Cono Sur Cabernet 2010 (Findlater). Cono Sur has had a lot of attention for its good value pinots but this is, if anything, even better for the money. Tasty, fresh blackcurrant flavours with decent structure and length for the price.
Undurraga Cabernet 2010 (Comans). Also keen value for money, with nicely defined blackcurrant and plum flavours and, again, good length for the price.
Carmen Reserve Cabernet 2009 (Dillon). Another cabernet goody, with tasty berry and blackcurrant flavours.
Borsao Black Label Campo de Borja 2010 (Searson). This is based on garnacha and has a lovely warm heartiness to it which means it’s great with red meat. This is just over €9 but the range includes quite a decent red for under €9 along with a very tasty one for €10.70. Don’t forget to try for deals! 
Burkes of Bordeaux Red 2010 (Comans). At last – a decent value red Bordeaux. Tasty plum and blackcurrant with well-balanced alcohol.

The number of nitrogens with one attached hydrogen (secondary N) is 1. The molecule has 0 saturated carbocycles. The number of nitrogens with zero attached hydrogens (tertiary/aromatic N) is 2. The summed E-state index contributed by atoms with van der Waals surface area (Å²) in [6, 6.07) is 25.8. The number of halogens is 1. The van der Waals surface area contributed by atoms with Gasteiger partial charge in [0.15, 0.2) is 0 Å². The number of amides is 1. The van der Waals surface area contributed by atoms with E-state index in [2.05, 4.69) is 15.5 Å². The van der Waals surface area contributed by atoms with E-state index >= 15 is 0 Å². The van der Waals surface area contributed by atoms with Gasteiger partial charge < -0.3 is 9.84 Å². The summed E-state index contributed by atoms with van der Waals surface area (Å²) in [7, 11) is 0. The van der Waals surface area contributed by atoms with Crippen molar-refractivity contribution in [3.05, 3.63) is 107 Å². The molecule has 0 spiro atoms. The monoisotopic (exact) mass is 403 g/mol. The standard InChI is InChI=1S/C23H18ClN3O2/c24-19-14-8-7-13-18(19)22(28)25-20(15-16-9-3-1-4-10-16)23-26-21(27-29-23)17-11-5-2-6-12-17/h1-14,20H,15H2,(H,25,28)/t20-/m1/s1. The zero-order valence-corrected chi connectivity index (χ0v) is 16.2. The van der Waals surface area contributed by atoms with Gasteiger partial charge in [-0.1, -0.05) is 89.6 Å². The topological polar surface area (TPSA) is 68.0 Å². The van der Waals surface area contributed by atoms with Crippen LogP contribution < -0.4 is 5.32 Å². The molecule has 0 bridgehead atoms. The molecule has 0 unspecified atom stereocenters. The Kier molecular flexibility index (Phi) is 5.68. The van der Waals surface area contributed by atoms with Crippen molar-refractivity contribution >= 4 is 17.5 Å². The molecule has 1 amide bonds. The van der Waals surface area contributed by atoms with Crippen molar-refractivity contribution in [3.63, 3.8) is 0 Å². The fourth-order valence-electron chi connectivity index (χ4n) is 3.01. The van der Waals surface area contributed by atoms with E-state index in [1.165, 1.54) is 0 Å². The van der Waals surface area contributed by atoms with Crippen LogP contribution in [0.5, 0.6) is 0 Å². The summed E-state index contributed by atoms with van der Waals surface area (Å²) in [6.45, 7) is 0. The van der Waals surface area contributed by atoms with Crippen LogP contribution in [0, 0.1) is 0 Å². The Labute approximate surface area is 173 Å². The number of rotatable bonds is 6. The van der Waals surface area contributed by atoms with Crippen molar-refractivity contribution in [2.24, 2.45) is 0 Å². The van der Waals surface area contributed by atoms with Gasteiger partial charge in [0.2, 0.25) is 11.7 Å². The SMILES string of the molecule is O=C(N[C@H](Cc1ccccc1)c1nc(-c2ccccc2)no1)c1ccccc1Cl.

Castello Monaci Piluna Primitivo 2009 (GilbeyGleeson). Decent chunky stuff from southern Italy; perfect with red meats and duck.

Sparklers Under €20

Perelada Rosada Cava (Comans). Lovely pink hue and busy bubbles with fresh summer fruits.
Valdo Nerello Mascalese Prosecco Rose (Febvre). Soft berry fruits mark this elegant pink bubbly.
Jeio Prosecco di Valdobbiadene Brut (Searson). Serious proscecco in dry style; will fool plenty of champagne fans. There’s also a pink from merlot and pinot.
Jacobs Creek Sparkling Chardonnay Pinot (Irish Distillers) Well balanced citrus fruits and even a hint of baked bread. Solid value.
Rosa Regale is the perfect sparkler for fruit desserts

Rosa Regale is the perfect sparkler for fruit desserts

Sparklers Over €20

Miru Miru (Gilbey). This retails in the mid 20s and is a serious rival to quality champagne. Citrus and green apple with toasty notes and decent weight.
Taittinger Brut Reserve Champagne (Febvre). From a small number tasted, our group divided on their favourite champagnes but the deals currently available on this label ensured it scored on value. Champagne A Fourtin (Liberty) also drew favourable mention.

Sweet Sparklers

Rosa Regale Brachetto d’Acqui (Febvre). Gorgeous strawberry and raspberry notes. Delicious with fresh fruit desserts.
Innocent Bystander Moscato (Liberty). Light, frothy, pale pink, and loaded with berry fruit. Pefect end to a meal.